• Underneath the end of each answer, in the centre - I used to use the scale to draw two short lines with a small gap in between filling it with a cross multiplication sign, something like this --------- X --------- to indicate that it is the end of the answer to that question.
  • The artist in you at work here is worth the effort. It would be an evaluator’s delight as your paper stands out from the rest! With each answer nicely presented, the examiner’s job becomes that much easy, he/she being content to award you good marks, without going through it in detail.
  • After all this, if you still have time left - this is when you look at the ones that you intended to revisit at the end. If you are still not sure, better leave it as is, as the point you have made there is most probably correct.

In our lives, we have hurdles to pass, time after time
One major test is when those SSLC-PUC exam bells chime
Heart skips a beat and butterflies play their part
Coz here is where, many think, futures may end or start

These were my TIPS in the exam hall, to mitigate your stress
Young boys and girls – ‘Wish you all the very best!’

Whether we like it or not, exams are here to stay. They are an inevitable part of student life. The only sensible option is to face them head on. Let us not forget that exams are a test of our confidence, as much as it is that of our knowledge and the three hours inside the hall is the ultimate test that you have to go through.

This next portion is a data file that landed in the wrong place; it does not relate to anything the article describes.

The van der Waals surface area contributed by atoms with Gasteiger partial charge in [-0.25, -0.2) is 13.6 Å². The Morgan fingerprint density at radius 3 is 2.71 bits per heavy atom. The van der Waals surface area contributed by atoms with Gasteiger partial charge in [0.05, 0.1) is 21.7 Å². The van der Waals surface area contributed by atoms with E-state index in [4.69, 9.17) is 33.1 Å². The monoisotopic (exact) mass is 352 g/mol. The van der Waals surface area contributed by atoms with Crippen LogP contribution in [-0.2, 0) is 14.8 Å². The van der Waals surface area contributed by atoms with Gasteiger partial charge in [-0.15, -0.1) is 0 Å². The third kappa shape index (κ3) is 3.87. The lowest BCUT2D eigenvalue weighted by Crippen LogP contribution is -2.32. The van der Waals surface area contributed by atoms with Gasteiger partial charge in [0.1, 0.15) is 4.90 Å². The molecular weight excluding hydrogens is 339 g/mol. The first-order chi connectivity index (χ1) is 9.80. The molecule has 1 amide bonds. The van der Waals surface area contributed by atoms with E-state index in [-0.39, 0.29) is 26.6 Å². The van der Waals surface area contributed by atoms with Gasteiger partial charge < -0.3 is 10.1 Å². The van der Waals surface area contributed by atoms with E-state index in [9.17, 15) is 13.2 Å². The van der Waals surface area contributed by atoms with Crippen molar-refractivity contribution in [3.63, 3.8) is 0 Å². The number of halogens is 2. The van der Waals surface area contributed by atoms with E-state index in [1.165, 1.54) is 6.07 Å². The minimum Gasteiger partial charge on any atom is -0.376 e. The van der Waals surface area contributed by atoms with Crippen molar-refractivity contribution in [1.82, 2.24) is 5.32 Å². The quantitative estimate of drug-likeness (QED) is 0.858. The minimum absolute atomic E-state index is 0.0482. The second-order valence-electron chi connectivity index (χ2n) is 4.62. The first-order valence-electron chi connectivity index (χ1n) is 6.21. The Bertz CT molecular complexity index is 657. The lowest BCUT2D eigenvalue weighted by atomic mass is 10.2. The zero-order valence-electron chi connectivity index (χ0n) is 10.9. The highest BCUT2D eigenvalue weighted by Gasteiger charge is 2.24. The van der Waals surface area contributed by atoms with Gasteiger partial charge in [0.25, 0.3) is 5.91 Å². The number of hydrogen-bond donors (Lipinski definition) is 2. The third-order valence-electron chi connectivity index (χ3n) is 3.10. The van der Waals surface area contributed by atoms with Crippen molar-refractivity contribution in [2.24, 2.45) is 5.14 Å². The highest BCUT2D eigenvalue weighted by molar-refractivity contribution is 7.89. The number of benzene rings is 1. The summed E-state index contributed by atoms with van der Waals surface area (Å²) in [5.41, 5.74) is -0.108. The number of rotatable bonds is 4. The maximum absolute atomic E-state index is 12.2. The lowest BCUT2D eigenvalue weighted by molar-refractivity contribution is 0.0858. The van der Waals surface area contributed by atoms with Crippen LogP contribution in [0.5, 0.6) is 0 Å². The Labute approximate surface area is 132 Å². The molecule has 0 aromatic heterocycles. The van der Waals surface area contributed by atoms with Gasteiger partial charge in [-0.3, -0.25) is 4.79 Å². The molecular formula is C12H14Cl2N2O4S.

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By Stephen P D’Souza, Melbourne
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Comment on this article

  • Stephen P. D'Souza, Kadri / Melbourne

    Sun, Feb 18 2024

    I did not add this in my piece of writing (to control its length, as of such my Articles are a bit long) but is equally important, though it is not inside the exam hall: ONCE YOU EXIT THE HALL - Once you have handed over the answer paper to the Invigilator, you are done with that exam. You have answered it as best as you can and now that is behind you. It is advisable not to discuss your answers with anyone – be it your classmates, tuition teacher nor you should revisit your books to verify. You cannot do anything about the exam that you have already written. Discovering something you did not do right will demoralise you. Focussing your entire time, effort and energy on the examination that is ahead of you, will do a world of good.

  • Stephen P. D'Souza, Kadri / Melbourne

    Sun, Feb 18 2024

    Thanks for your comments, Alwyn. Throughout life, the importance of successfully ‘finishing up’ cannot be stressed enough. Students should concentrate hard for those three hours inside the exam hall, giving their best shot. They need to work out strategies in the runup to the exam which assists them while answering the exam as well as strategies in the exam hall, rather than seeing the exam halls as dungeons where they are imprisoned for a few hours, analysed by Invigilators.

  • ALWYN, Mangalore

    Sat, Feb 17 2024